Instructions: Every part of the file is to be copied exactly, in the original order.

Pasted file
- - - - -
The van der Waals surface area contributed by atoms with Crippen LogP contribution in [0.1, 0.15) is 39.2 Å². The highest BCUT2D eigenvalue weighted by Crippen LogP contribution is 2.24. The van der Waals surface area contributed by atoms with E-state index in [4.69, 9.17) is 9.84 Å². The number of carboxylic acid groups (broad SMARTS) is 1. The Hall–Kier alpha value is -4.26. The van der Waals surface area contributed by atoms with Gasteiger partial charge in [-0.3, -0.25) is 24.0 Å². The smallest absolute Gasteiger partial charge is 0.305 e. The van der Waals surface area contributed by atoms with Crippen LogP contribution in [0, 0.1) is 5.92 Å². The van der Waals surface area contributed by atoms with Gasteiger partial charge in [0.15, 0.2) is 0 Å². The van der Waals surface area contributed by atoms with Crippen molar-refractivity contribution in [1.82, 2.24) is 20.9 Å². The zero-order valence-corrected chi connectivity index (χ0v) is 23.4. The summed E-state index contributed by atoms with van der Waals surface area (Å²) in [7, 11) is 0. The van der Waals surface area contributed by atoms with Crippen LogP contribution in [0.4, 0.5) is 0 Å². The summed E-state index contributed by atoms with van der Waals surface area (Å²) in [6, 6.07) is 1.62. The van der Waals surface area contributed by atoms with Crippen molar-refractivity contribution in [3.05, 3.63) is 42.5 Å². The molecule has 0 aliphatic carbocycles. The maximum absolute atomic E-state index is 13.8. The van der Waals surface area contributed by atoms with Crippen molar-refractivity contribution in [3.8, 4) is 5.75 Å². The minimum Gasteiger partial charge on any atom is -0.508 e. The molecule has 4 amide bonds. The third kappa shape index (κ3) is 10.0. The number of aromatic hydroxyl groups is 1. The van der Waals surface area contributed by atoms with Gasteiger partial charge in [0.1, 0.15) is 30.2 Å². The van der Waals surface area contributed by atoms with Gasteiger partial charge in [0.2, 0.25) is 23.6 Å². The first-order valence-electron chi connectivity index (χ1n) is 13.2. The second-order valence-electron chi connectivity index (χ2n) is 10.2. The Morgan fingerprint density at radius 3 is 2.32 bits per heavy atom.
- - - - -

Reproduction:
The van der Waals surface area contributed by atoms with Crippen LogP contribution in [0.1, 0.15) is 39.2 Å². The highest BCUT2D eigenvalue weighted by Crippen LogP contribution is 2.24. The van der Waals surface area contributed by atoms with E-state index in [4.69, 9.17) is 9.84 Å². The number of carboxylic acid groups (broad SMARTS) is 1. The Hall–Kier alpha value is -4.26. The van der Waals surface area contributed by atoms with Gasteiger partial charge in [-0.3, -0.25) is 24.0 Å². The smallest absolute Gasteiger partial charge is 0.305 e. The van der Waals surface area contributed by atoms with Crippen LogP contribution in [0, 0.1) is 5.92 Å². The van der Waals surface area contributed by atoms with Gasteiger partial charge in [0.15, 0.2) is 0 Å². The van der Waals surface area contributed by atoms with Crippen molar-refractivity contribution in [1.82, 2.24) is 20.9 Å². The zero-order valence-corrected chi connectivity index (χ0v) is 23.4. The summed E-state index contributed by atoms with van der Waals surface area (Å²) in [7, 11) is 0. The van der Waals surface area contributed by atoms with Crippen LogP contribution in [0.4, 0.5) is 0 Å². The summed E-state index contributed by atoms with van der Waals surface area (Å²) in [6, 6.07) is 1.62. The van der Waals surface area contributed by atoms with Crippen molar-refractivity contribution in [3.05, 3.63) is 42.5 Å². The molecule has 0 aliphatic carbocycles. The maximum absolute atomic E-state index is 13.8. The van der Waals surface area contributed by atoms with Crippen molar-refractivity contribution in [3.8, 4) is 5.75 Å². The minimum Gasteiger partial charge on any atom is -0.508 e. The molecule has 4 amide bonds. The third kappa shape index (κ3) is 10.0. The number of aromatic hydroxyl groups is 1. The van der Waals surface area contributed by atoms with Gasteiger partial charge in [0.1, 0.15) is 30.2 Å². The van der Waals surface area contributed by atoms with Gasteiger partial charge in [0.2, 0.25) is 23.6 Å². The first-order valence-electron chi connectivity index (χ1n) is 13.2. The second-order valence-electron chi connectivity index (χ2n) is 10.2. The Morgan fingerprint density at radius 3 is 2.32 bits per heavy atom.